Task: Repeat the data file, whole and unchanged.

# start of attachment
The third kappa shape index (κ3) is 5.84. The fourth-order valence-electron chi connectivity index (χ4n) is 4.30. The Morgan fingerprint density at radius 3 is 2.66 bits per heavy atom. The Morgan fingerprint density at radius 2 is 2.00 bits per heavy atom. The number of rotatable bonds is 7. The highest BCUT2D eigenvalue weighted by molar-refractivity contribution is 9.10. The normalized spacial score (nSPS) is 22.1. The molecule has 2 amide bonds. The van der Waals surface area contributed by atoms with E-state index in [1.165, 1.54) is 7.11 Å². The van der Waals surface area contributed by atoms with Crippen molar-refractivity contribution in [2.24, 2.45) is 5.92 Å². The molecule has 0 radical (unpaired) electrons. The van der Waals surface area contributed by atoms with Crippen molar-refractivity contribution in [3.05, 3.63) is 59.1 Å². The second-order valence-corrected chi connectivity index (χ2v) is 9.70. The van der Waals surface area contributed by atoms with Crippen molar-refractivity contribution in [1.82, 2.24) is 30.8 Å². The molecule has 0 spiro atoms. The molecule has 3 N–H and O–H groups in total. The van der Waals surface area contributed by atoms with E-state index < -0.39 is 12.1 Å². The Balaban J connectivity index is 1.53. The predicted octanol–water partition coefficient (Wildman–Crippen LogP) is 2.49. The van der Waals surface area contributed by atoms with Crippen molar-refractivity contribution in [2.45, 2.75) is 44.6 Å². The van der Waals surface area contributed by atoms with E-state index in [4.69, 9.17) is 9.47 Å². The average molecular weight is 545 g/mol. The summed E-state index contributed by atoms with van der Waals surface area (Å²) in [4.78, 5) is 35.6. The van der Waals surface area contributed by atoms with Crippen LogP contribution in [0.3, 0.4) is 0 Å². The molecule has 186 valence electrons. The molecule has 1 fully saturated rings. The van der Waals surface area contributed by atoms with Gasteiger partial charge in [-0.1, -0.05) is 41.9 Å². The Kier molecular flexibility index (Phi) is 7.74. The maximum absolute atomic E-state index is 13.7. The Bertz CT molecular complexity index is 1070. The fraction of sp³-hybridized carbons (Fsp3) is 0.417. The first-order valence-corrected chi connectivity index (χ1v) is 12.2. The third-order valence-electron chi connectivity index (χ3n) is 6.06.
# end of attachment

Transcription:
The third kappa shape index (κ3) is 5.84. The fourth-order valence-electron chi connectivity index (χ4n) is 4.30. The Morgan fingerprint density at radius 3 is 2.66 bits per heavy atom. The Morgan fingerprint density at radius 2 is 2.00 bits per heavy atom. The number of rotatable bonds is 7. The highest BCUT2D eigenvalue weighted by molar-refractivity contribution is 9.10. The normalized spacial score (nSPS) is 22.1. The molecule has 2 amide bonds. The van der Waals surface area contributed by atoms with E-state index in [1.165, 1.54) is 7.11 Å². The van der Waals surface area contributed by atoms with Crippen molar-refractivity contribution in [2.24, 2.45) is 5.92 Å². The molecule has 0 radical (unpaired) electrons. The van der Waals surface area contributed by atoms with Crippen molar-refractivity contribution in [3.05, 3.63) is 59.1 Å². The second-order valence-corrected chi connectivity index (χ2v) is 9.70. The van der Waals surface area contributed by atoms with Crippen molar-refractivity contribution in [1.82, 2.24) is 30.8 Å². The molecule has 0 spiro atoms. The molecule has 3 N–H and O–H groups in total. The van der Waals surface area contributed by atoms with E-state index < -0.39 is 12.1 Å². The Balaban J connectivity index is 1.53. The predicted octanol–water partition coefficient (Wildman–Crippen LogP) is 2.49. The van der Waals surface area contributed by atoms with Crippen molar-refractivity contribution in [2.45, 2.75) is 44.6 Å². The van der Waals surface area contributed by atoms with E-state index in [4.69, 9.17) is 9.47 Å². The average molecular weight is 545 g/mol. The summed E-state index contributed by atoms with van der Waals surface area (Å²) in [4.78, 5) is 35.6. The van der Waals surface area contributed by atoms with Crippen LogP contribution in [0.3, 0.4) is 0 Å². The molecule has 186 valence electrons. The molecule has 1 fully saturated rings. The van der Waals surface area contributed by atoms with Gasteiger partial charge in [-0.1, -0.05) is 41.9 Å². The Kier molecular flexibility index (Phi) is 7.74. The maximum absolute atomic E-state index is 13.7. The Bertz CT molecular complexity index is 1070. The fraction of sp³-hybridized carbons (Fsp3) is 0.417. The first-order valence-corrected chi connectivity index (χ1v) is 12.2. The third-order valence-electron chi connectivity index (χ3n) is 6.06.